It turns out that changing the order of {0} and [Column2] in this expression makes a big impact on performance. So using the following expression in the last step instead:

#”Sorted Rows”[Column2]{0}

…reduces query execution time to 5-7 seconds! I’m told this is because asking for the column first does the same thing internally as manually removing all other columns in the table which, as I showed in my last post, has a dramatic impact on performance.

It’s important to understand that this is not a general recommendation to request the column before the row in expressions like this, because in other scenarios requesting the row before the column might perform better. What you need to do is test writing expressions like this both ways to see what gives you the best performance.

One piece of general advice that Curt did give me, though, was that most of the optimisations that the Power Query engine can use only happen on tables – not records or lists – so you should always try to work with tables whenever you can. For this particular query, using the Table.FirstN function to get the first row of the table like so:

Table.FirstN(#”Sorted Rows”,1)[Column2]{0}

…allows for another internal optimisation to kick in, taking the query execution time down to around 2 seconds – the same performance as the original query in my previous post.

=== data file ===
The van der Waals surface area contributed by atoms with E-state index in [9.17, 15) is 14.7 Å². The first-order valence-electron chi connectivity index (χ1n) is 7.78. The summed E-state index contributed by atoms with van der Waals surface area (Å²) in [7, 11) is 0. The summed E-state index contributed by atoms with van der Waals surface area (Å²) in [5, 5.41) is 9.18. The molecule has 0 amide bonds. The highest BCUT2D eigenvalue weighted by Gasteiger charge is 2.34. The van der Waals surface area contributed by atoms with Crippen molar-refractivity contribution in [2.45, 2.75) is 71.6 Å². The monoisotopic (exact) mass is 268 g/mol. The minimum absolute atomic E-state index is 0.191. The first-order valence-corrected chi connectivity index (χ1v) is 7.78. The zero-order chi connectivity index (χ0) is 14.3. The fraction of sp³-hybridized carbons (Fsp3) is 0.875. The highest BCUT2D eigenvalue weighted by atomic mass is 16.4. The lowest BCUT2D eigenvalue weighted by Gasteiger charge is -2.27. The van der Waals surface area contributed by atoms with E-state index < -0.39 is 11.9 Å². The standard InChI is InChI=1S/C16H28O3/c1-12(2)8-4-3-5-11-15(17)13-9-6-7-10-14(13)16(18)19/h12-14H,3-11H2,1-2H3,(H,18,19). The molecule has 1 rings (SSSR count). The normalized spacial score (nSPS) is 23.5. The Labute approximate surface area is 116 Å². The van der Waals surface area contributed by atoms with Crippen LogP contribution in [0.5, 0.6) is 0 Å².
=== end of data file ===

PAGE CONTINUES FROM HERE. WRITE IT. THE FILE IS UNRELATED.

Power Query/M Optimisation: Getting The Maximum Value From A Column, Part 1

I’ve just learned some really interesting new Power Query/M optimisation tricks! I’m going to write them up here as a series of worked examples rather than generalised patterns because I’m still trying to understand them properly myself and I’m not really sure what lessons to draw from them exactly; instead, I hope they give you some new ideas to try when optimising your own queries. I do think they will be useful to a lot of people though.

In this first part I’m going to set up the scenario and show you what I found out from my own experimentation. The really mind-blowing tricks shown to me by the ever-helpful Curt Hagenlocher of the Power Query dev team will be covered in part 2.

Let’s say you have a large csv file which contains a numeric column and you want to get the maximum value from that column. In this case I’m going to use the 2018 Price Paid data from the UK Land Registry available here. This csv file contains 1021215 rows, one for each property transaction in England and Wales in 2018; the second column in this file contains the the price paid for the property, so the aim here is to get the maximum price paid for all property transactions in 2018.

You can build this query quickly and easily, and get excellent performance, with a few clicks in the UI. After connecting to the csv file and setting the data type on Column2 to Whole Number, all you need to do is select Column2, go to the Transform tab in the Power Query Editor window and click the Statistics then select Maximum from the dropdown menu:

image

This returns the number we’re looking for:

image